The import of appellant's proffered evidence is that the injury to his head possibly affects his impulse control, and that he seems to lack emotional contact with his surroundings. All that can be inferred from this evidence is that appellant may be more susceptible than the normal person to acting under the influence of a suddent passion. It does not further the proposition that appellant did in fact act under the influence of such a passion on the night of the offense.

Furthermore, introduction of such evidence would only confuse the jury in seeking to apply the charge on voluntary manslaughter that was given by the trial court. The court charged:

"`Adequate cause' means cause that would commonly produce a degree of anger, rage, resentment, or terror in a person of ordinary temper, sufficient to render the mind incapable of cool reflection."[4]

See § 19.04(c), supra. As previously observed, the thrust of the evidence pertaining *312 to appellant's head injury is that he is not a person of ordinary temper. The statutory definition of voluntary manslaughter does not contemplate what would constitute adequate cause from the perspective of an individual whose impulse control is impaired. See Hobson v. State, 644 S.W.2d 473, 478 (Tex.Cr.App.1983). Lack of normal impulse control is simply not a circumstance recognized by the Legislature to diminish the criminal responsibility of an accused or reduce his crime to a lesser included offense.

We therefore find that, the issue of appellant's sanity having been taken out of the case, appellant's proffered evidence was not material on the issue of his guilt, and its introduction at the guilt phase at trial would only have confused the jury the very evil sought to be averted in Cowles v. State, supra. The trial court did not err in refusing to admit this evidence and the panel was correct in overruling appellant's contention in this regard on original submission.[5]

Appellant also argues that his conviction should be reversed because the trial court erroneously admitted the testimony of Officer Ray Long at the punishment phase of the trial. Long testified, in essence, that he was a Patrol Sergeant with the Orange Police Department, that he had "known of" appellant for approximately two months, and that he knew appellant's reputation in the community for being a peaceable and lawabiding citizen to be bad. Prior to so testifying, Long was taken on voir dire by appellant, wherein it was established that the basis for his knowledge of appellant's reputation was a discussion with Charles Gans. The voir dire is substantially set out in our opinion on original submission and will not be reproduced here.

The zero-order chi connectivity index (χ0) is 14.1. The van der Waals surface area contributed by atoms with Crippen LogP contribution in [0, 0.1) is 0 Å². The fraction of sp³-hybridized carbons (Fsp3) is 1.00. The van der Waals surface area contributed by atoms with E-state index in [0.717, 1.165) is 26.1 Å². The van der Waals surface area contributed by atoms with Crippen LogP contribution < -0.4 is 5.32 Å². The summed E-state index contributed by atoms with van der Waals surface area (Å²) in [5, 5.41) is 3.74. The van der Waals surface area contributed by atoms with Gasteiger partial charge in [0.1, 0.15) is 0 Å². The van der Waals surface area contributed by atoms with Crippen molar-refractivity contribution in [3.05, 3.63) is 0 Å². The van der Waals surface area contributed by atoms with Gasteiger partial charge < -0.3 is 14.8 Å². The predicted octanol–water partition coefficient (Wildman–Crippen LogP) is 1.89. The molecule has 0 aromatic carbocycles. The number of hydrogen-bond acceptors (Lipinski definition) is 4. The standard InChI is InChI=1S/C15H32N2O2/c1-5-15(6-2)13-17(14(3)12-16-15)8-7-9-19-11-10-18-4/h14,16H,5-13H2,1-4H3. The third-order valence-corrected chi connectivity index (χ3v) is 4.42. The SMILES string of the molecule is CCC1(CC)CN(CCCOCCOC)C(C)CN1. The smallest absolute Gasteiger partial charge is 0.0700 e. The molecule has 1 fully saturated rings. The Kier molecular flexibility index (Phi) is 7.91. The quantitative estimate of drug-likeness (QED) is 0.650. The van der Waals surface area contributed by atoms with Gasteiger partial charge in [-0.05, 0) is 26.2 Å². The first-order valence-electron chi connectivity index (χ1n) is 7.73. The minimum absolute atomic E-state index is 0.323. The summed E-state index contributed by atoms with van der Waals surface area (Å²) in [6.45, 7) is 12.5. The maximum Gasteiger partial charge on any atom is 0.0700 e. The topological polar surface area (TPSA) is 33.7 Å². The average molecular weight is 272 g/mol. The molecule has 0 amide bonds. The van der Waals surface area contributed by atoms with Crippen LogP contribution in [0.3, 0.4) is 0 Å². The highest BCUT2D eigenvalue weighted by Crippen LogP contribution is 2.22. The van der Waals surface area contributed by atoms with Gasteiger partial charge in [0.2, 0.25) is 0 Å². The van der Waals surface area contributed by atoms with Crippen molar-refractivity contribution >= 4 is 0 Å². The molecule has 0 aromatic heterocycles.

However, we do think it necessary to place Long's voir dire testimony in context. Appellant was found guilty of the shooting death of Laura D. Smith. The shooting occurred on the night of September 28, 1978, when appellant forced his way into the home of the deceased in an effort to see her daughter, Willie Etta Smith. Though not married to appellant, Willie Etta Smith had borne one child and miscarried another by him. There was evidence that a few days prior to the offense, Willie Etta Smith and appellant had taken a blood test preparatory to getting married, though Smith testified that her participation in this was coerced. Sometime after the offense was committed, and after Willie Etta Smith had married Charles Gans, appellant apparently threatened their lives. Long testified on voir dire that it was Gans' communication of this particular threat which constituted the sole foundation for his knowledge of appellant's reputation.

On original submission this ground of error was overruled in reliance on Crawford v. State, 480 S.W.2d 724 (Tex.Cr.App. 1972), wherein it is said that "[a]lthough the officers could not testify to specific acts, it is not improper for them to discuss specific acts with other persons as a basis for determining what appellant's reputation is in the community." Id., at 726-727. It is clear from the context of Crawford *313 and the case cited as authority therein, see Frison v. State, 473 S.W.2d 479 (Tex.Cr. App.1971), that the testimony of the police officers in those cases was not based solely on discussions as to specific acts. It is imperative that a reputation witness has discussed the accused's reputation with members of the community as a basis for his opinion that such reputation is bad. Mitchell v. State, 524 S.W.2d 510 (Tex.Cr. App.1975). We read Crawford to stand for the proposition that discussion of specific acts which occurs during the course of conversation as to an accused's reputation in the community will not serve to taint or invalidate the officer's understanding of that reputation. This is not the same, however, as holding that reputation testimony may be grounded solely on the officer's knowledge of specific acts.

We cannot state the matter any more clearly than did the Dallas Court of Appeals in Moore v. State, 663 S.W.2d 497, 500 (Tex.App.Dallas 1983):